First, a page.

Craig brainstormed the t-shirt design in less than two hours.

Previously, another St. Joseph’s home had done a lemonade stand at our annual powwow, and one did a bake sale. We’ve done car washes in the past but, with the weather outside below freezing at the time, we decided to come up with a new idea: create and sell a t-shirt.

I wanted the guys to learn how a company works from idea to completion, so to get started we elected a president, treasurer, designer, sales manager and production manager.

The young man chosen to be the designer – Craig – sat down and got to work. In less than two hours, he had a sketch of what would become our design.

We took his sketch and had it copied into a computer file. My wife, April, helped Craig enhance the digital file of the sketch and came up with our finished design.

The top banner says Chamberlain High, where our high school students attend. The bottom banner says St. Joseph’s Indian School, where we live. The bear cub is the mascot for Chamberlain teams and the paw print is also a school recognized image. The design also incorporates the colors of the Lakota medicine wheel. The dreamcatcher surrounding the school images symbolizes all the possibilities an education brings.

The Sheehy home accepted the design and submitted our idea for a fundraiser to the management team here at St. Joseph’s. They heard our plan and agreed to allow us to sell the shirts on campus and at Chamberlain High School.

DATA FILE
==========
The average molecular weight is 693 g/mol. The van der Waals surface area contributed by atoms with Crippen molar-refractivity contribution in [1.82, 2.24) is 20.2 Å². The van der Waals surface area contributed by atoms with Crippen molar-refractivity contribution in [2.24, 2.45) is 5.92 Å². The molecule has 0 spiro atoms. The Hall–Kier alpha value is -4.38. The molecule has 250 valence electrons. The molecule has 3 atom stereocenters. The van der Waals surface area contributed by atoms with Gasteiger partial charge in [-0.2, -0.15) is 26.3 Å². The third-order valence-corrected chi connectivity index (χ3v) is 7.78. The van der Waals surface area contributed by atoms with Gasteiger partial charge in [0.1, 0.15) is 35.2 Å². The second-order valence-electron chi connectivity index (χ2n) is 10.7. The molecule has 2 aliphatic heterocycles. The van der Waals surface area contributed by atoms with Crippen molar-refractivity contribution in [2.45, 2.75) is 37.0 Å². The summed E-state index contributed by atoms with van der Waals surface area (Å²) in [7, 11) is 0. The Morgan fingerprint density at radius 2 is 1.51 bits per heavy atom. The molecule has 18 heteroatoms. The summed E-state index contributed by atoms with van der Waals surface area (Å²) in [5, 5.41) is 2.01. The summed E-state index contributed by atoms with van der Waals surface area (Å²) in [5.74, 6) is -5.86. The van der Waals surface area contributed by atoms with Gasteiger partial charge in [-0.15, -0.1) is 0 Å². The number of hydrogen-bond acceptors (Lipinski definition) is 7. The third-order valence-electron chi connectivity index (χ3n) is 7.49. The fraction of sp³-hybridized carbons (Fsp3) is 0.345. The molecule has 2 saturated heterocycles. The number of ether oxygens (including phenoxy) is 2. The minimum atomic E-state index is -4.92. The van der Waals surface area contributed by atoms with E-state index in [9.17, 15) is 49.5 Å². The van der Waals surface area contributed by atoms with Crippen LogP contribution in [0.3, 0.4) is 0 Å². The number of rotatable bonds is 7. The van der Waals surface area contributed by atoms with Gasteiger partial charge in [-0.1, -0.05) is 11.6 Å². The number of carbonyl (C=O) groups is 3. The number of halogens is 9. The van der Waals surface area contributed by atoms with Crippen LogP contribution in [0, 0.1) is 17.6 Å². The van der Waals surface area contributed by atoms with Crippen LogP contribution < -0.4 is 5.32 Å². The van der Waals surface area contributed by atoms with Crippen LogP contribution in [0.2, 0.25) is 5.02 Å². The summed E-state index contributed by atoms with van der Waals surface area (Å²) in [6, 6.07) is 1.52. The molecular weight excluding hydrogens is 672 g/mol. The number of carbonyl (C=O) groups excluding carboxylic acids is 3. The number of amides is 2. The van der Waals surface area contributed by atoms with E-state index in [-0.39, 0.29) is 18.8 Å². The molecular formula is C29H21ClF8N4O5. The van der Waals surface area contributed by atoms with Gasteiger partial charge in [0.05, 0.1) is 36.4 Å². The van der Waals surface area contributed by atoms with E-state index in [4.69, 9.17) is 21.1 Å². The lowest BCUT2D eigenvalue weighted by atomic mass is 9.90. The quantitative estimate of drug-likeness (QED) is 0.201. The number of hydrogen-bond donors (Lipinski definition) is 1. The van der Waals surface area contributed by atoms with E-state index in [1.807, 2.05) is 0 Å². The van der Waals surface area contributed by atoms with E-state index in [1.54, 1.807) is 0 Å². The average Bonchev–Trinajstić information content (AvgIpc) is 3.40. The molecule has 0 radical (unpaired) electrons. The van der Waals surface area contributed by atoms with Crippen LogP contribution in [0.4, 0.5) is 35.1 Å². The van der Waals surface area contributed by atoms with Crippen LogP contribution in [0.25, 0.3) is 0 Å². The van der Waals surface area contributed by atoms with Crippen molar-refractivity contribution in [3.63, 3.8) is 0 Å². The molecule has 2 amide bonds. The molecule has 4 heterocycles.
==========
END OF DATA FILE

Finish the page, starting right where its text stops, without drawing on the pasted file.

The cabin was only a mile from the slopes and had an outdoor hot tub.
Relaxing in the outdoor hot tub at the cabin.

We worked with a local company that makes t-shirts and negotiated prices for various amounts of t-shirts sold. Our goal was to sell 100 shirts to ensure the best price. With that cost in mind, we worked with St. Joseph’s management team and came up with a sale price of $12.00 per t-shirt.

Our sales manager created a sales folder that everyone used, including a picture of the shirt, our design story and an order form. Our guys covered the campus and school for an entire week taking orders. Our Production Manager took all the order forms and totaled all the various sizes and announced that we had sold 192 shirts. Our elected president led the way selling 58 shirts. When we turned in our order we were able to negotiate an even better cost price for the shirts!